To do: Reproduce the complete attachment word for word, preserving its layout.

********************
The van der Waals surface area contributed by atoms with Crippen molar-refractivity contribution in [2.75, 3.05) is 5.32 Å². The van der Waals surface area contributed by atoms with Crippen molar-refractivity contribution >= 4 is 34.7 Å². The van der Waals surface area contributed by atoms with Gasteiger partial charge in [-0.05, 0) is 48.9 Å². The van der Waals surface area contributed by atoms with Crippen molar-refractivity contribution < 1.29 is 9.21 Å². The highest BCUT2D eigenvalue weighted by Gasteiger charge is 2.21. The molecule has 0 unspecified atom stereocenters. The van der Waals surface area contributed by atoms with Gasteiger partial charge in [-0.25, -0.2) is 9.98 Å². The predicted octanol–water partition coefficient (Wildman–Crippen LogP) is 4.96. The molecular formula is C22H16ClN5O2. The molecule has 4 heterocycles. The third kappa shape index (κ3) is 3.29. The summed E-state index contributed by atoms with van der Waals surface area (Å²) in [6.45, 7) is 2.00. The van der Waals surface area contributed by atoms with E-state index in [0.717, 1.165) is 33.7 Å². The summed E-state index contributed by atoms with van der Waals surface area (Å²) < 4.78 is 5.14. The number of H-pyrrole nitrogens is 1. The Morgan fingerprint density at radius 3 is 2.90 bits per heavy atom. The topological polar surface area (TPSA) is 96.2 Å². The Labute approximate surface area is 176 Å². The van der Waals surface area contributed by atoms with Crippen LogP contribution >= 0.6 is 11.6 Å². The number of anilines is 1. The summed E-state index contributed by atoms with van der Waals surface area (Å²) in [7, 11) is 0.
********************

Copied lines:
The van der Waals surface area contributed by atoms with Crippen molar-refractivity contribution in [2.75, 3.05) is 5.32 Å². The van der Waals surface area contributed by atoms with Crippen molar-refractivity contribution >= 4 is 34.7 Å². The van der Waals surface area contributed by atoms with Gasteiger partial charge in [-0.05, 0) is 48.9 Å². The van der Waals surface area contributed by atoms with Crippen molar-refractivity contribution < 1.29 is 9.21 Å². The highest BCUT2D eigenvalue weighted by Gasteiger charge is 2.21. The molecule has 0 unspecified atom stereocenters. The van der Waals surface area contributed by atoms with Gasteiger partial charge in [-0.25, -0.2) is 9.98 Å². The predicted octanol–water partition coefficient (Wildman–Crippen LogP) is 4.96. The molecular formula is C22H16ClN5O2. The molecule has 4 heterocycles. The third kappa shape index (κ3) is 3.29. The summed E-state index contributed by atoms with van der Waals surface area (Å²) in [6.45, 7) is 2.00. The van der Waals surface area contributed by atoms with E-state index in [0.717, 1.165) is 33.7 Å². The summed E-state index contributed by atoms with van der Waals surface area (Å²) < 4.78 is 5.14. The number of H-pyrrole nitrogens is 1. The Morgan fingerprint density at radius 3 is 2.90 bits per heavy atom. The topological polar surface area (TPSA) is 96.2 Å². The Labute approximate surface area is 176 Å². The van der Waals surface area contributed by atoms with Crippen LogP contribution >= 0.6 is 11.6 Å². The number of anilines is 1. The summed E-state index contributed by atoms with van der Waals surface area (Å²) in [7, 11) is 0.